BC Photographer - Morten Byskov - Commercial Photography, Portrait Photography, Travel Photography - mfoto.ca
Photography by Morten Byskov
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Photography Blog from BC Photographer, Morten Byskov - mfoto.ca. Commercial Photography, Portrait and Travel Photography

Canon EOS 1D Mark III - Camera Review

Another camera has found it's way into my bag. After much debate I decided to sell my Canon 5D and grab a Canon 1D Mark III. I have been very happy with my 5D but after I got a 5D Mark II in March of 2009 the 5D took a back seat and has mainly been a back up camera. I got the chance to grab a used 1D Mark III, which had both AF fixes done and was indistinguishable from a new camera. For some time I had been eying out the release of Canon's 1D Mark IV but disappointingly it comes in at $5000.00 US and as a 1.3x crop camera. The 1D III currently goes for about half of this and although the 1D III also is a 1.3x crop and doesn't shoot video it still gives shooters many of the benefits of a 1D series camera. 

I think the 1D III will work better for me as a compliment to my 5D II. Better than the 5D due to the higher fps. and AF tracking. I have now had some time to give it a test and have shot volleyball, hockey, theatre, portraits in my studio and also an engagement sessions.


If you have tried a 1 series camera before you will know that these beasts just feel different. They are built to withstand some abuse and long term use in a variety of climates. We are talking about better weather sealing, which may come in handy for me while shooting ski races. With that said I can't say that I have ever had trouble with any of my Canon bodies in the past. I do live in a dry climate and even when it snows you can just brush the snow off the camera. The 1D III however does feel very solid and is a pleasure to use. It is very responsive from the get go and shooting 10 frames per second inevitably leads to more keepers while shooting sports or wild life.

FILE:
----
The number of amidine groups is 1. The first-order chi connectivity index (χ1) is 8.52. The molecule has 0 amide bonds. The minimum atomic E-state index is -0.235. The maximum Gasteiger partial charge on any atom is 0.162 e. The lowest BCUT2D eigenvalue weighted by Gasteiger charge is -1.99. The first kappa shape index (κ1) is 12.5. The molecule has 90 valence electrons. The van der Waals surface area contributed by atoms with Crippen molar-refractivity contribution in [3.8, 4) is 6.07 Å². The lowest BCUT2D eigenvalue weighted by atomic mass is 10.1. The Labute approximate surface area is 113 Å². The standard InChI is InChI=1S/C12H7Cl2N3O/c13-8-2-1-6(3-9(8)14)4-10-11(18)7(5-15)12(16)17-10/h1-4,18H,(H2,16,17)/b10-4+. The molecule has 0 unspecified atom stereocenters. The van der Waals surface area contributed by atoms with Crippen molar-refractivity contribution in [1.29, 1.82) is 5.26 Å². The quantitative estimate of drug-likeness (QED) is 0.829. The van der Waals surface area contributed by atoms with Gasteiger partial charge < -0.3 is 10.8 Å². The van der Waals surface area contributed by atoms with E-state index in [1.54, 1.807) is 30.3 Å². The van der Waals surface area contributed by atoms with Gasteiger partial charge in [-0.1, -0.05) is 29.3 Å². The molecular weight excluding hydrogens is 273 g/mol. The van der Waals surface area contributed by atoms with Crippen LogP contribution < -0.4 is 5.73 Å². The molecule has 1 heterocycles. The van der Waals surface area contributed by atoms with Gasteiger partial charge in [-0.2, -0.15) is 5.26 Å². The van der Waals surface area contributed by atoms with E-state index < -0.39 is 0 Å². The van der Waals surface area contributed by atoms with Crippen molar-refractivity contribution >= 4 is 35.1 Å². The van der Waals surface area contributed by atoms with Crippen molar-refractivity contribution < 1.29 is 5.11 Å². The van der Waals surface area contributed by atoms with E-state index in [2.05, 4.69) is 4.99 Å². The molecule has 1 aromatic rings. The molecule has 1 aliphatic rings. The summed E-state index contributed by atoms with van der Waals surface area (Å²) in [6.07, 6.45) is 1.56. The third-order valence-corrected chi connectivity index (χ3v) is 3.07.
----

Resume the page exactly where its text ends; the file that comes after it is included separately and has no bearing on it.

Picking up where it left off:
My findings on the auto focus tracking have not disappointed, nor have they exceeded my expectations. Much have been written about the AF issues of the 1D III. Even I have expressed my concerns prior to making a jump for one. The first thing you discover is the fact that the camera has quite a few custom settings and so far I find that it really pays off to adjust and experiment with these until you are comfortable and find a usable setting for what you are shooting. The ability to pick different and better individual focusing points is a real asset and I find myself doing this more and more as the outer points are more reliable than on the 5D cameras. Shooting hockey and volleyball I got more keepers than when I shoot with the 5D cameras.

EF 300 2.8L IS, 1/800, f/3.2, ISO 640

[As for image quality even I had concerns shooting with a 10.1 mega pixel camera versus the 5D II with 21.1. The trick is not to compare the files but find how the two cameras can compliment each other. For cropping you cannot beat the 5D II but if you can fill the frame the AF tracking and frames per second makes up for it on the 1D III and you should end up with shots you otherwise wouldn't have been able to capture. I have noticed, and this did not come as a surprise to me, that the portraits taken in my studio has a wonderful pop and pleasant skin tones using the 1D III. For landscapes or wide angle shots in general there is little doubt that the the 5D II creates nicer images. Again it comes down to using these two camera where best applied.

EF 300 2.8L IS, 1/1600, f/3.5, ISO 200
EF 300 2.8L IS, 1/500, f/2.8, ISO 1250
EF 300 2.8L IS, 1/500, f/2.8, ISO 1250

(Update, July 12th, 2010) I have now used the 1D III extensively for cross country skiing, soccer, weddings, grads and wild life. I have updated the photos above and mainly posted sports photos. I do first and foremost think of the 1D III as a sports camera and paired with my 300 2.8L IS it is a stellar performer and I really enjoy the look of the files. AF is spot on and using the various focusing points increases the usability. For weddings and grads I use it when autofocus becomes crucial and it does not disappoint. For wild life I only use it for the most demanding tracking. For birds for instance I have had just as much luck if not more luck using my 5D II. This in in large due to the fact that I have more pixels on the 5D II and this works wonders when you need to do heavy cropping. For wildlife I have also had access to a 7D a couple of times. The 7D gives you even better reach and more PPB (pixels per bird).